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Posted on Jan 02, 2017
Since you changed your waterpump, you need to do an air bleed...
This is INSANELY important!
The airbleed is mounted on the top of the radiator on the passenger side.
Its made of plastic, has a seal, and looks like a 1/2 inch (12mm) philips screw head.
To do this, make sure the engine is cold and not running.
Use a large FLAT HEAD screw driver and turn it counter clockwise.
It might be very tight, so be prepared for a bit of torque to turn it!
Unscrew it, and look in the hole.
Coolant should be at the top of the bottom of the screw hole.
It should be low, so add coolant to the open hole.
While doing this, be sure the radiator cap is off so you can balance the fluid level properly.
Why do you need to bleed the system?
The engine has a slight tilt upwards toward the radiator, and both your waterpump, and block will have a tendancy to leave air near the top of the block and heads.
This is a common mistake on several makes after a coolant change.
Make sure all fluids are topped off, fill the overflow tank to its max level indicated on the tank itself and your done.
Provided you havent been driving long on the car in this condition, it shouldnt blow a headgasket.
A good way to know if the headgasket is bad is the radiator cap will have a brownish "slime" indicating combustion gasses are getting into the cooling system.
IF this is the case, your engine is pumping combustion gasses into your system and no amount of air bleeding with help.
Another tell tale sign of coolant being pressurized, is a overflowing "overflow" tank, and a sudden blast from Normal operating temprature to HOT, and then suddenly.. it goes back to Normal again.
There is usually a "gurgling" sound under your dash..
Lets assume you just need to do an air bleed, and things will go back to normal.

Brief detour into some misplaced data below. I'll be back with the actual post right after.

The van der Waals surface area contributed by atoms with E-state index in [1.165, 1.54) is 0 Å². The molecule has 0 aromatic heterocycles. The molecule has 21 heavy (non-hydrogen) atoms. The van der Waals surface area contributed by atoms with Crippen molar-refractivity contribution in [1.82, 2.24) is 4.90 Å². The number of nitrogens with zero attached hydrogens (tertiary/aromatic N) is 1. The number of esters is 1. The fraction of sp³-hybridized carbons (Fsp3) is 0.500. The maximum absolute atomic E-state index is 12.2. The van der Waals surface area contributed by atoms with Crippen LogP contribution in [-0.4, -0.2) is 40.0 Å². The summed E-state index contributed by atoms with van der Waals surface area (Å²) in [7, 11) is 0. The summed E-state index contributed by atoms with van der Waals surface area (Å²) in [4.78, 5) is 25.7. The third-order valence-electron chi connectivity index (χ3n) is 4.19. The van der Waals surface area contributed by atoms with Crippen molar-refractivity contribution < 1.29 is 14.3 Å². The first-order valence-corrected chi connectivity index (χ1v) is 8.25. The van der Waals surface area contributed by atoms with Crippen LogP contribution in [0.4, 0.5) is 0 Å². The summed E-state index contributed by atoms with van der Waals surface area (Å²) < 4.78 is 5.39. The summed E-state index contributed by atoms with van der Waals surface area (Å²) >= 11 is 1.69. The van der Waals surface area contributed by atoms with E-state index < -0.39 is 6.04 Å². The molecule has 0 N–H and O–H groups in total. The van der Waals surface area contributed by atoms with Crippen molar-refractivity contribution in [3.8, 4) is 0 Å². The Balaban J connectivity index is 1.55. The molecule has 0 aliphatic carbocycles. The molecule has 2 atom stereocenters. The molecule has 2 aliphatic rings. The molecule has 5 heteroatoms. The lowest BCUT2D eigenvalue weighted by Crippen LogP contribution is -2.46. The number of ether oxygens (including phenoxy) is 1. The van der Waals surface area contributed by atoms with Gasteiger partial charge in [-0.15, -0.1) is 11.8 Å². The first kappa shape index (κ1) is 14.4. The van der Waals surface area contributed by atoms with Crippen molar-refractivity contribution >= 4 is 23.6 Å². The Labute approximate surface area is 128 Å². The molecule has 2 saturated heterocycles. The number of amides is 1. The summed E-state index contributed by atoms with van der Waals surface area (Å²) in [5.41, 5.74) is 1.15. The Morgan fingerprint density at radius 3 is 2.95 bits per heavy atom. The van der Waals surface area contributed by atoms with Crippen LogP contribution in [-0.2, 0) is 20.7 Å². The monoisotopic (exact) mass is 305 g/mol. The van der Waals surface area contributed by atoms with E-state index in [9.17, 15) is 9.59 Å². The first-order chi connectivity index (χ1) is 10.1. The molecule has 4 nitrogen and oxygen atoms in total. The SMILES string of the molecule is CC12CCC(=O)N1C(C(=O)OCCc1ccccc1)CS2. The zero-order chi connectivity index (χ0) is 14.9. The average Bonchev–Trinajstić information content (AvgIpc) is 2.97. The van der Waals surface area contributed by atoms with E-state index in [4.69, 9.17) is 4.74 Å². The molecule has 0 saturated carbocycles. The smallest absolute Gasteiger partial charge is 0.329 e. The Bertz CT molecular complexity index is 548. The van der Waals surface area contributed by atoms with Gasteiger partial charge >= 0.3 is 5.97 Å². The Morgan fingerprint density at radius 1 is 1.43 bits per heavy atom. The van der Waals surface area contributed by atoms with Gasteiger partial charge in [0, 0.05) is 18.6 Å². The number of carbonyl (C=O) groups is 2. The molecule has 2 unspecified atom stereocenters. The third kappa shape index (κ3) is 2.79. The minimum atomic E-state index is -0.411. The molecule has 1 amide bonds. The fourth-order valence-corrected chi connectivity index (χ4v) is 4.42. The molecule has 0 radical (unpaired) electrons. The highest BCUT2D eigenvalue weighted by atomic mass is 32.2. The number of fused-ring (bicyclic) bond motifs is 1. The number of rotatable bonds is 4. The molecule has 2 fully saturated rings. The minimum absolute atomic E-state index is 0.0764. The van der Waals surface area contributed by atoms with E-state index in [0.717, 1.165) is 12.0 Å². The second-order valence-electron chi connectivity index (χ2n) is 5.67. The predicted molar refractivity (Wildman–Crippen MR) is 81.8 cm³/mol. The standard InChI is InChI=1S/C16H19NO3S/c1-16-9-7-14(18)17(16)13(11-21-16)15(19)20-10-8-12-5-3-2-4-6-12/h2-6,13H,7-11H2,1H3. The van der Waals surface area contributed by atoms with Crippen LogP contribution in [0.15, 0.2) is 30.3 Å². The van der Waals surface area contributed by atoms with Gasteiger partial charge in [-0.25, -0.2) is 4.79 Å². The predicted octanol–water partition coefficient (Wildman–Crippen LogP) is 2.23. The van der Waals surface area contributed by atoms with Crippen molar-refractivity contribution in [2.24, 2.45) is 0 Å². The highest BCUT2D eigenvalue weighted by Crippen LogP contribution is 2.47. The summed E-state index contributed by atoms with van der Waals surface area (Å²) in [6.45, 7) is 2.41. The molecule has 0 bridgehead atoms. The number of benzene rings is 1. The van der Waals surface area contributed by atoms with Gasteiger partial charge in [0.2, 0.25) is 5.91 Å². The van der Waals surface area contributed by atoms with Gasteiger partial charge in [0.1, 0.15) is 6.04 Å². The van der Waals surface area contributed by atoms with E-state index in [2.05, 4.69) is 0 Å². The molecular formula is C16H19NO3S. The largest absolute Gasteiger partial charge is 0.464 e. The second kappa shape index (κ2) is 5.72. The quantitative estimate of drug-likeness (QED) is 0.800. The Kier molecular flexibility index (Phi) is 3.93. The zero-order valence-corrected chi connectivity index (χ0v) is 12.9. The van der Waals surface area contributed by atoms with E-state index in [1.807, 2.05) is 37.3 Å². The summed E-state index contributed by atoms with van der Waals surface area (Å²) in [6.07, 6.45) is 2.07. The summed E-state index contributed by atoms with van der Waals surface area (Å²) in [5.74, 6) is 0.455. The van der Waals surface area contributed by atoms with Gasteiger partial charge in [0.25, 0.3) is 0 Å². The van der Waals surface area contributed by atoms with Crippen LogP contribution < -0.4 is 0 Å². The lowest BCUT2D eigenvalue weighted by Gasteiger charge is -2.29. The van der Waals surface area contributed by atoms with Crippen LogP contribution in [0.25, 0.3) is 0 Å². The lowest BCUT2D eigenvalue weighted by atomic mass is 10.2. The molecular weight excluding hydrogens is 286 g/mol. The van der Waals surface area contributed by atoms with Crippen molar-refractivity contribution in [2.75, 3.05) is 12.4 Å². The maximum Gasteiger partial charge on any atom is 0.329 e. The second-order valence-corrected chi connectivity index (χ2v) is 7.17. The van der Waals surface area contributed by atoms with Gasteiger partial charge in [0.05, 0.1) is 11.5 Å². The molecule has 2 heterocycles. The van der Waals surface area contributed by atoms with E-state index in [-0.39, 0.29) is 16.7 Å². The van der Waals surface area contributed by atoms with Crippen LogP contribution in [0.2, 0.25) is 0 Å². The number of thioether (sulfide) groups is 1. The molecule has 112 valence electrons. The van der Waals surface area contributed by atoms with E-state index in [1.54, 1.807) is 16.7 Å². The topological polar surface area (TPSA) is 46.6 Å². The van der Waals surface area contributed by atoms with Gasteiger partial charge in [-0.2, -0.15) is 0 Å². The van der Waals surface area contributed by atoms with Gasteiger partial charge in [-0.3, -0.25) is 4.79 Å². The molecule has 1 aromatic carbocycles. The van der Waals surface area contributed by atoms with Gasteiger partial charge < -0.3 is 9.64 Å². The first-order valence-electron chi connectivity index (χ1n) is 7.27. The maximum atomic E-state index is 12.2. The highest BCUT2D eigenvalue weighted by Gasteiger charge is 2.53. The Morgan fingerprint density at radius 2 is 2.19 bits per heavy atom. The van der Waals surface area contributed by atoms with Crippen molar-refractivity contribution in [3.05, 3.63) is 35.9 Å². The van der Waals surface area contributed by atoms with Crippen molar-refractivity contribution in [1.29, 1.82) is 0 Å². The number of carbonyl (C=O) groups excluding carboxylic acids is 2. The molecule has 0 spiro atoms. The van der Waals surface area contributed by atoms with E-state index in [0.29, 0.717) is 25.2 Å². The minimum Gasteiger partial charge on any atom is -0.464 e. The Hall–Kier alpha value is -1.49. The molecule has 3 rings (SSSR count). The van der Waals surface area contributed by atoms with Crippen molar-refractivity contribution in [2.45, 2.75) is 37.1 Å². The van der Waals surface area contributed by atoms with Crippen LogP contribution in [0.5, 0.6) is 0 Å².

Also, if your airbleed screw has alittle coolant leaking around it, replace it with a new one as the seal and plastic have worn due to age.
Posted on Aug 28, 2009
you should have hot water on all rad. hoses when the motor is running at a norm. temp. the water is not going through the heater core like it should. you have cutoff valve bad low water are a stopped heater.try a hoter thermostat if none of the above are true.
Posted on Jan 18, 2009
All related to blown fuses,
1- Fuse blown in the engine compartment LH.
2- Fuse blown in the cabin forward LH below the dashboard (below your legs left hand).
3- Fuse blown in the harness (wire bundles) below the dashboard very easy to reach with your hands “just look underneath steering wheel ".
U said " The air conditioner blows, but the air is not cold.
" Yes only the fan working which might receiving power independent all from those other mentioned things.
If all fuses OK. Then look for broken wires.
Posted on Jun 03, 2009
Posted on Jan 19, 2010
Testimonial: "Where do you think it could be leaking from? A hose, radiator. Could it be the thermostat or water pump?"
the fan is slow in chipping in allowing the engine to overheat damaging the already poor head gasket the car was built with.wire the fans to work as u turn the engine on after u change the thermostat and all hoses.
Posted on Jun 06, 2010
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